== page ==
Wednesday, January 03, 2007

Pan's Labyrinth

I saw the trailer and was entranced with the visuals – but then Mark Kermode’s Five Live podcast (around 9:50 in the stream) really motivated me to go. I was half listening, but vaguely gathered Mr Kermode’s extreme enthusiasm for this movie – in the same league as ‘Citizen Kane’blah blah blah.

I actually tend to agree. The genius of the film is its extreme ambiguity: we never really know for sure if the fantasy is ‘real’ or just a child’s fantasy – and even within the fantasy Pan is a deeply dubious moral figure. The fantasy can be read as the child’s psychological attempt to cope with the reality of her situation: but the movie shows, over and over again, all the adult characters telling, believing, living their lives by stories – ultimately, Fascism itself is a kind of story being imposed on Spanish reality. Reality keeps biting back, for all the characters, creating narrative challenges which are then incorporated in yet more narrative. Narrative is a force of nature for us – we can’t do without it, and yet what we believe leads us to destruction.

Right at the beginning the heroine Ofelia’s weak and sickly pregnant mother derides the child’s continuing belief in fairytales yet tries to force a new story on the girl – asking her to call the Captain ‘father’ – “it’s just a word” she says. Big error.

The evil stepfather Captain totally identifies with his own father’s ‘hero’ story and one sees his skill in manipulating narrative – in the torture scene in particular, where he excrutiatingly plays on the victim’s and viewers' imaginations, making the scene virtually unwatchable, even though the actual violence is far less graphic than elsewhere in the film. The most vital thing in the Captain's life is that his own story will be passed safely on to his son - even at the expense of the baby's mother's health.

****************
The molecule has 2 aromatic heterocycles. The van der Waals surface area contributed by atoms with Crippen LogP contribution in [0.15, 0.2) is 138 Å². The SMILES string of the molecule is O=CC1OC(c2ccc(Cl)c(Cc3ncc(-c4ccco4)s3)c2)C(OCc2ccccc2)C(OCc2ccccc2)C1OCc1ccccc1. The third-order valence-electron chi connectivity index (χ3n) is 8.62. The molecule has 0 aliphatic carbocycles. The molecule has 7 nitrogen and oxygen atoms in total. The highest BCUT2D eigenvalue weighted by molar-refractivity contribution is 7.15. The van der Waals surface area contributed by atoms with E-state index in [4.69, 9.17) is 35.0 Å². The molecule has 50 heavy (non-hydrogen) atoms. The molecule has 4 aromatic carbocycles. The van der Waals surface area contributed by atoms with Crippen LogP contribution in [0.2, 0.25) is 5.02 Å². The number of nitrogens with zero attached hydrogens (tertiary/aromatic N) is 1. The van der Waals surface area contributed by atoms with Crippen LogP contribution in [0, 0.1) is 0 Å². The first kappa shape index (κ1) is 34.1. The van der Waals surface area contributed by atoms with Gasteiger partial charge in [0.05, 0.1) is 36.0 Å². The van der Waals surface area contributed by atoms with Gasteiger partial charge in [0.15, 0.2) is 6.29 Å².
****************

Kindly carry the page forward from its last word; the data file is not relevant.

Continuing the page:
The movie is about narrative and humanity’s slavery to narrative; about our use of narrative to control or explain or justify our moral choices. Guillermo del Toro shows narrative to be a powerful yet amoral fact of human existence. What moral salvation there can be for us is predicated on an attempt to escape the rote demands of following the narrative; by questioning the narrative that imprisons us.

Criticism that the film does not adequately integrate the two narrative streams does not recognise the major thematic links between the two halves, or the extent to which the film is a meta-narrative, unaligned to either genre but instead utilising both. And to be absolutely fair, the editing links between reality and fantasy are amongst the most bravura and extraordinary I have ever seen.

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